Discussion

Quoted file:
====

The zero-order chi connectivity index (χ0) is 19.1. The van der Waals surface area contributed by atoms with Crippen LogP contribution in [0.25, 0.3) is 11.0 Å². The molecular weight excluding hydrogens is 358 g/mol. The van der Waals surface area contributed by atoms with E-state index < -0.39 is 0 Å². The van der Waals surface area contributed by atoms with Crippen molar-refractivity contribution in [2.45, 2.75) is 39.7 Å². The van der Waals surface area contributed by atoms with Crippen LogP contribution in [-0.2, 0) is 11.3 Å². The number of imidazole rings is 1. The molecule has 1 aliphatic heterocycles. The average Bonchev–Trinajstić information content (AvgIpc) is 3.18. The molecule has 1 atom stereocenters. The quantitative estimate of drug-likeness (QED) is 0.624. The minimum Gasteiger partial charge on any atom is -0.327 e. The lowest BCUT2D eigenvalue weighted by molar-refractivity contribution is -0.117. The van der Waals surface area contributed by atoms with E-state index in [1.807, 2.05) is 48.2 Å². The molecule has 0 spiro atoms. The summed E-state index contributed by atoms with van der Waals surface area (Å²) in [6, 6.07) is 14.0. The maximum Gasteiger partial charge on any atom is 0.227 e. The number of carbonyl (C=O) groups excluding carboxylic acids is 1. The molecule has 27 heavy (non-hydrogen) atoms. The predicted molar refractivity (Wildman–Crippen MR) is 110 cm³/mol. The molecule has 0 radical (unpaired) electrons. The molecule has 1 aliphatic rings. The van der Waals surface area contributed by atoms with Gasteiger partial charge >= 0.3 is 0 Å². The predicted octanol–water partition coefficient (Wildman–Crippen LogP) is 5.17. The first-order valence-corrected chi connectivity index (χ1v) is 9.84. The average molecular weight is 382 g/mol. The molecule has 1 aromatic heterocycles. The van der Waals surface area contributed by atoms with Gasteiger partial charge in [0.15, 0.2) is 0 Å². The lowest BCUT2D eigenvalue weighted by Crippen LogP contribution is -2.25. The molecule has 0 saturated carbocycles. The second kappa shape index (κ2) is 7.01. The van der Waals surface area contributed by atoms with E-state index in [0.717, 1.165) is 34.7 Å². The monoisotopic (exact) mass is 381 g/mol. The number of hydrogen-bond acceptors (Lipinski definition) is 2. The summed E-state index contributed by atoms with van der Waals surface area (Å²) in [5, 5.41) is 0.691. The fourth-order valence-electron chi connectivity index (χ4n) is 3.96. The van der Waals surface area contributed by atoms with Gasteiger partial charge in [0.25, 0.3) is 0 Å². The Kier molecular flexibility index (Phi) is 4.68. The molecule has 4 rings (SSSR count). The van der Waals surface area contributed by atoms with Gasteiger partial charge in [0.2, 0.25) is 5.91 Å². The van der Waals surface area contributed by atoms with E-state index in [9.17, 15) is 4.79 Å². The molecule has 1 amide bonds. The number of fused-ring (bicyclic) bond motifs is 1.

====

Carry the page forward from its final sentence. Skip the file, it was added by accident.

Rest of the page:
It has long been recognized that γδ T cells play a critical role in mucosal tolerance [29, 30, 49, 50], though the mechanism(s) by which they exert this effect is unknown. It was subsequently shown that the gut microbiota also plays an important role in mucosal tolerance as oral tolerance is defective in germ-free mice or in animals treated with antibiotics [21, 51, 52]. Because it is known that γδ T cells interact with the gut microbiota [53, 54], we asked whether γδ T cells promoted mucosal tolerance and intestinal homeostasis via the microbiome. We demonstrate that γδ T cells regulate the microbiota, which in turn maintains γδ T cells in the gut. This crosstalk was particularly relevant for the small intestine as we did not find major changes in the colon. It has been demonstrated that γδ T cells from the IEL compartment are not affected by the gut microbiome [9, 55] and we found that both IEL and LP γδ T cells significantly decreased after antibiotic treatment. Importantly, those studies were conducted in GF mice, which are broadly impaired in many aspects of development and early immune education [56]. We believe that this discrepancy is related to the fact that in specific pathogen-free (SPF) conditions, intestinal γδ T cells develop along with the microbiota forming intricate interactions, which when disrupted by an acute broad-spectrum antibiotic treatment, results in a transient reduction of these cells.